Another challenge is the emergence of Beto O’Rourke, who lost his bid to unseat Texas Senator Ted Cruz while gaining a rabid national following and lengthy small-donor contributor list, and Harris, who represents California in the US Senate and received positive national exposure for her sharp questioning of Supreme Court nominee Brett Kavanaugh.

The best thing going for Merkley and/or Inslee candidacies is a clear focus, which will be essential in a field of up to 20 candidates and a Democratic debate schedule that begins as early as this summer. Democratic voters – and GOP political strategists – will be watching closely to see who stands out from the pack based on substance and style and who has the best chance to go toe-to-toe with Trump in the general election.

 

The Oregon Primary Will Matter. Almost.

    Coming to the game late in the primary, Oregon voters may not feel like their votes count on May 17, but the state's handful of delegates could be enough to put Donald Trump at or near the 1,237 delegates he needs for the GOP nomination. 

 

Coming to the game late in the primary, Oregon voters may not feel like their votes count on May 17, but the state's handful of delegates could be enough to put Donald Trump at or near the 1,237 delegates he needs for the GOP nomination. 

Oregonians voting in the May 17 primary will almost feel like their ballots mattered. Almost.

After primaries in five Eastern states today, including delegate-rich Pennsylvania, Donald Trump and Hillary Clinton may be close to locking up their respective parties’ presidential nominations. The Oregon primary may not matter after all. 

But whether or not the outcome is sealed up, the presidential candidates are expected to come here. John Kasich is scheduled to campaign in Oregon this week. Trump, Clinton and Sanders should come, too.

The only other remaining candidate, Ted Cruz, won’t show up. Cruz and Kasich cut a deal by which Cruz will concentrate on Indiana and Kasich will campaign in New Mexico and Oregon. Their collective goal – and increasingly desperate hope – is to win enough delegates to block Trump’s seemingly inevitable march to the GOP presidential nomination this June. Kasich says the divide and conquer strategy was necessary because he and Cruz have limited time and campaign cash.

Kasich has been embraced by a good chunk of Oregon’s GOP establishment, with former Oregon lawmaker Bruce Starr steering his campaign activity here. Kasich’s pragmatic approach to policy and his refusal to engage in negative campaigning fit pretty well with Oregon’s temperament, but the Ohio governor may be viewed by GOP conservatives as not conservative enough. For example, Oregon’s pro-life leader said the Kasich-Cruz deal wouldn’t change her group’s endorsement of Cruz. It also doesn’t help that the Kasich team neglected to submit anything for the Oregon Voters’ Pamphlet.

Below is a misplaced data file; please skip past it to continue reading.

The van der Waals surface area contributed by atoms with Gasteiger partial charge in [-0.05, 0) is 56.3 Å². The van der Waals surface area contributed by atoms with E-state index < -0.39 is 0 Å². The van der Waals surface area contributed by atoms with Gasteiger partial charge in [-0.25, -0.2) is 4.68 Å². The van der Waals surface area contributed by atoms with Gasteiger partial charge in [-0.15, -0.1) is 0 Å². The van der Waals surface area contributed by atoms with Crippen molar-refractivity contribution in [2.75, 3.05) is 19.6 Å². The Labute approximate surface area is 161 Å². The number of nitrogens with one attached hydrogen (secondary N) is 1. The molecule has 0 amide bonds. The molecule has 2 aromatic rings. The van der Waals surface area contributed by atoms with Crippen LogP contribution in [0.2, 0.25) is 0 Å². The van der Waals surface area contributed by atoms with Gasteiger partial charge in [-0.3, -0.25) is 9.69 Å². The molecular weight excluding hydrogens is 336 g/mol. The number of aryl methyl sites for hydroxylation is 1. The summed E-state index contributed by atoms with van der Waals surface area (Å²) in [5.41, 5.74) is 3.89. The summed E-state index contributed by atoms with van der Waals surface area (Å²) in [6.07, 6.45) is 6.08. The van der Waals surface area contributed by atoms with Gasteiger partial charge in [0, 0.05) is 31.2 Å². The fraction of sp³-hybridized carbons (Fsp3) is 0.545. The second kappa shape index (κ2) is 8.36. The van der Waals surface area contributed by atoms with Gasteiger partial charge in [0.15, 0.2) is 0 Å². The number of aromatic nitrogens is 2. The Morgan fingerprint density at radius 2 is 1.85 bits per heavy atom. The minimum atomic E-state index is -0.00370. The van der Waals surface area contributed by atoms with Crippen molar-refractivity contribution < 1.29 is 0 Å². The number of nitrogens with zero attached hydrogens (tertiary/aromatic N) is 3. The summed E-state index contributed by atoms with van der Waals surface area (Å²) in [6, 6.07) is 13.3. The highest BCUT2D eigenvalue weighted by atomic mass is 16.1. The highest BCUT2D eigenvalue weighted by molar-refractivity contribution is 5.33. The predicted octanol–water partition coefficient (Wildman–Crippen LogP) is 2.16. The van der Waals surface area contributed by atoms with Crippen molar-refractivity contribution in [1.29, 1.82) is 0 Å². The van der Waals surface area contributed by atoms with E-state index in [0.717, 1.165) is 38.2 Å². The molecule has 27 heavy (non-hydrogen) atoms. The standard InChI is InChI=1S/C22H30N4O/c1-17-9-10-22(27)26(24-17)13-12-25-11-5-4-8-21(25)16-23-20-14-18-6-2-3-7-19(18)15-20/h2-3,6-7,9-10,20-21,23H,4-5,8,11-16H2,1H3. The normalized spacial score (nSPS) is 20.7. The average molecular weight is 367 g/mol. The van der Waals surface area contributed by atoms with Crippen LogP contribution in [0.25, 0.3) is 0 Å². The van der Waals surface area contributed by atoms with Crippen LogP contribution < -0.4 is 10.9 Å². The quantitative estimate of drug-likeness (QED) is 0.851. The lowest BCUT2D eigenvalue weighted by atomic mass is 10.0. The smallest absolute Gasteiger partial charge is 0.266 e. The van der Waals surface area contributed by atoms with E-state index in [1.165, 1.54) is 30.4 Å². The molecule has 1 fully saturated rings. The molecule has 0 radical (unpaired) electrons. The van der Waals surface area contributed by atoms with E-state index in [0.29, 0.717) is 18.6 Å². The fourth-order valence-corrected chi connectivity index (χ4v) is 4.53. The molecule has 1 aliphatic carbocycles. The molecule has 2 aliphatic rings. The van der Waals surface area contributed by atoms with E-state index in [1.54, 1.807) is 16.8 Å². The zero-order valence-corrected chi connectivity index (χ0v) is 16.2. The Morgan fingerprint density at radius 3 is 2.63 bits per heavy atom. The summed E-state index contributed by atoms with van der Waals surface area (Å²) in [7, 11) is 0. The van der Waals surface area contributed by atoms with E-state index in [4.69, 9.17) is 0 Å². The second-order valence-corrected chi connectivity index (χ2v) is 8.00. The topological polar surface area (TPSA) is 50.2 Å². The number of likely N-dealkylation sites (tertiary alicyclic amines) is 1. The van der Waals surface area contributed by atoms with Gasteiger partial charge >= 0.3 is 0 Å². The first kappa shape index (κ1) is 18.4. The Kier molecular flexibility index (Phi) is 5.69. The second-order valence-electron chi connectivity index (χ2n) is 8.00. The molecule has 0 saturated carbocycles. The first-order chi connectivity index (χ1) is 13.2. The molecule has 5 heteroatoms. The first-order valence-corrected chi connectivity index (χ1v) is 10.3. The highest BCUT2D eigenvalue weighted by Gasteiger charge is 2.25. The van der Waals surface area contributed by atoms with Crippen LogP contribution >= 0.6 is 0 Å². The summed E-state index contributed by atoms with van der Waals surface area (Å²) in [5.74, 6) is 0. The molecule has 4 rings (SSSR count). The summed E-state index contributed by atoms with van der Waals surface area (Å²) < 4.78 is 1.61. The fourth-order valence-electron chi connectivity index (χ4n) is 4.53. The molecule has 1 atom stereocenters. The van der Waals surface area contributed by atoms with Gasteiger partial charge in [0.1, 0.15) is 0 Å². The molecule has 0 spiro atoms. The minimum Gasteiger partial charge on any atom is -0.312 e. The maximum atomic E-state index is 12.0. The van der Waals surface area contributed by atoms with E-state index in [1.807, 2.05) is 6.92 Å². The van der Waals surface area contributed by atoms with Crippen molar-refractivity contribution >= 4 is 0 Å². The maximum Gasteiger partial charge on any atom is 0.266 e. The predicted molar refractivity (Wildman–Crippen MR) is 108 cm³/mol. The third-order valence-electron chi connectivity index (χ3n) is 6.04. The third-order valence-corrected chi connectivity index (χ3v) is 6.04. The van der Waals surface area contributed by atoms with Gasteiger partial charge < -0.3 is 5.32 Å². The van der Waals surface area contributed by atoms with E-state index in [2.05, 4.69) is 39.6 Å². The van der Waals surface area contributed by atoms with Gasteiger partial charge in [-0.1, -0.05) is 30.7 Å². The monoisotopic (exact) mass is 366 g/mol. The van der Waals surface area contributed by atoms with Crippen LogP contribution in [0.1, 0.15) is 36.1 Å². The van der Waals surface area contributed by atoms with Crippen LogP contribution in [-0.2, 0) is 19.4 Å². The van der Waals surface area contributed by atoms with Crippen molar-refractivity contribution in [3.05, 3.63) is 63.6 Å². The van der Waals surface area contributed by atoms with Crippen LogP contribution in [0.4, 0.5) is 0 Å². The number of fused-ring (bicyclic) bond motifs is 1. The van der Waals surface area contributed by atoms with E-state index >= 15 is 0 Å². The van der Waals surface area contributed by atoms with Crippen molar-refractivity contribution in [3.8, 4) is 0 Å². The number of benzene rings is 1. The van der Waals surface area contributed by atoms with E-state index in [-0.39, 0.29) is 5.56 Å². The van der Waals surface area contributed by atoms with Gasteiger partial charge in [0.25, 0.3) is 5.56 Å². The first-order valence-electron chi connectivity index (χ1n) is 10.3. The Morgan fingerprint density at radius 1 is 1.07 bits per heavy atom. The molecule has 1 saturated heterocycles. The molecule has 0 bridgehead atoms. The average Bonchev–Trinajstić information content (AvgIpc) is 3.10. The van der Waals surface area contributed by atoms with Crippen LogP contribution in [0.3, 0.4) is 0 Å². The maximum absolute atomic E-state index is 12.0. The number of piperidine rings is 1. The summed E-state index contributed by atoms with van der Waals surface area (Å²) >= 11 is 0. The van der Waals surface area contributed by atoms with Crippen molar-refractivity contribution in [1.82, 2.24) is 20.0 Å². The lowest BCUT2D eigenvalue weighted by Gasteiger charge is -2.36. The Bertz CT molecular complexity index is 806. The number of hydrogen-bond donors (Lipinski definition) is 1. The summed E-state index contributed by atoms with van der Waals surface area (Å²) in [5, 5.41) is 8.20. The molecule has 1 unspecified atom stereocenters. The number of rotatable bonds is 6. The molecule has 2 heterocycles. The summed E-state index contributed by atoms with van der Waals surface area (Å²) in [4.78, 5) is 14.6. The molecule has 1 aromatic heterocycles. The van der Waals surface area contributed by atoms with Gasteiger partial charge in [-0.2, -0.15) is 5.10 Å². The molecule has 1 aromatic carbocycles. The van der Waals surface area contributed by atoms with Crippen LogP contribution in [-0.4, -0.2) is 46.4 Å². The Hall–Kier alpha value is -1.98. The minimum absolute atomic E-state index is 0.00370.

On the Democratic side, Bernie Sanders may make his Oregon campaign a referendum on issues he wants to see in the party’s national platform. Sanders sent out a slick mailer devoted entirely to five-point plan to combat climate change. He also has shown an ability to attract a huge crowd at his previous rallies in Portland.

Clinton has experienced hands guiding her Oregon campaign activity. Expect the Clinton pitch in Oregon to be for party unity in the fall to prevent Trump or any other GOP candidate from capturing the White House. Clinton might underscore the need for party unity by pointing to the nomination of U.S. Supreme Court justices who will preserve abortion rights and key aspects of Obamacare and possibly overturn Citizens United, the decision that opened the floodgates to large and sometimes secret corporate campaign contributions.

A Trump appearance, which his local backers are encouraging, would be an event. Despite promises of acting more presidential on the campaign trail, Trump seems to be back to his old ways – calling out critics and taking aim at Clinton. At a rally this week, Trump mocked Kasich for always campaigning while he’s eating.

Because Oregon’s Democratic and Republican primaries are closed, non-affiliated Oregon voters won’t get a chance to cast a ballot for a major party candidate. That invariably incites a debate about a different kind of primary that allows everyone to vote, regardless of party registration.

The Oregon primary may not really matter in determining who wins the 2016 GOP and Democratic presidential nominations, but it will make many Oregonians feel as if their votes matter a little bit. Oregon’s handful of delegates may be enough to push Trump near or over the 1237 delegates he needs to capture the GOP nomination on the first ballot and avoid a contested convention. Oregon’s Democratic vote could lend its voice to the need for progressive platform planks. .

We aren’t likely to see candidates eating at our favorite local diners, but are likely to see them at events, not just faces in the backseat of limousines rushing to or from the airport after a fly-in fundraiser. That makes the Oregon primary matter. Almost.